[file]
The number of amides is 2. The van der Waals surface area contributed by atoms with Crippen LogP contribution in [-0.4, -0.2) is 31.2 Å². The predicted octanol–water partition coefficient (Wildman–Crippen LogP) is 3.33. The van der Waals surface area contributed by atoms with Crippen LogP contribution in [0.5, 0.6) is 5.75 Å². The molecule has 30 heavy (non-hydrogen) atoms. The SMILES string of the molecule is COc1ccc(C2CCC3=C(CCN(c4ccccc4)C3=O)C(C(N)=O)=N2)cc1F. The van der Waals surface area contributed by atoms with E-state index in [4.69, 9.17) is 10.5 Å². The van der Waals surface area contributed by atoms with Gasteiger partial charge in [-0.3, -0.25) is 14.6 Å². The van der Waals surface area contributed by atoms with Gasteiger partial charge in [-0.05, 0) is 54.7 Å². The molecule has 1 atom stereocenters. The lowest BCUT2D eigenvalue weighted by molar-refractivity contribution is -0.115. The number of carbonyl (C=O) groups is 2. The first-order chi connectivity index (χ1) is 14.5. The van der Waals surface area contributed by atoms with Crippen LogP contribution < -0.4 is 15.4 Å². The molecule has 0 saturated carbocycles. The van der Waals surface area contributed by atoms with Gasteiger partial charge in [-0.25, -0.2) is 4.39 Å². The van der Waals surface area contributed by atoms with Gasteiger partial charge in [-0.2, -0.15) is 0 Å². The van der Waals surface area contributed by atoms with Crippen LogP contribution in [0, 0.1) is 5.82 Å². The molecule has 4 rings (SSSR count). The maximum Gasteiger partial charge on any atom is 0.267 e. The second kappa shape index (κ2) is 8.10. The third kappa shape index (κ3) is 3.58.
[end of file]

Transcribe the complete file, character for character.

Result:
The number of amides is 2. The van der Waals surface area contributed by atoms with Crippen LogP contribution in [-0.4, -0.2) is 31.2 Å². The predicted octanol–water partition coefficient (Wildman–Crippen LogP) is 3.33. The van der Waals surface area contributed by atoms with Crippen LogP contribution in [0.5, 0.6) is 5.75 Å². The molecule has 30 heavy (non-hydrogen) atoms. The SMILES string of the molecule is COc1ccc(C2CCC3=C(CCN(c4ccccc4)C3=O)C(C(N)=O)=N2)cc1F. The van der Waals surface area contributed by atoms with E-state index in [4.69, 9.17) is 10.5 Å². The van der Waals surface area contributed by atoms with Gasteiger partial charge in [-0.3, -0.25) is 14.6 Å². The van der Waals surface area contributed by atoms with Gasteiger partial charge in [-0.05, 0) is 54.7 Å². The molecule has 1 atom stereocenters. The lowest BCUT2D eigenvalue weighted by molar-refractivity contribution is -0.115. The number of carbonyl (C=O) groups is 2. The first-order chi connectivity index (χ1) is 14.5. The van der Waals surface area contributed by atoms with Crippen LogP contribution < -0.4 is 15.4 Å². The molecule has 0 saturated carbocycles. The van der Waals surface area contributed by atoms with Gasteiger partial charge in [-0.25, -0.2) is 4.39 Å². The van der Waals surface area contributed by atoms with Gasteiger partial charge in [-0.2, -0.15) is 0 Å². The van der Waals surface area contributed by atoms with Crippen LogP contribution in [0, 0.1) is 5.82 Å². The molecule has 4 rings (SSSR count). The maximum Gasteiger partial charge on any atom is 0.267 e. The second kappa shape index (κ2) is 8.10. The third kappa shape index (κ3) is 3.58.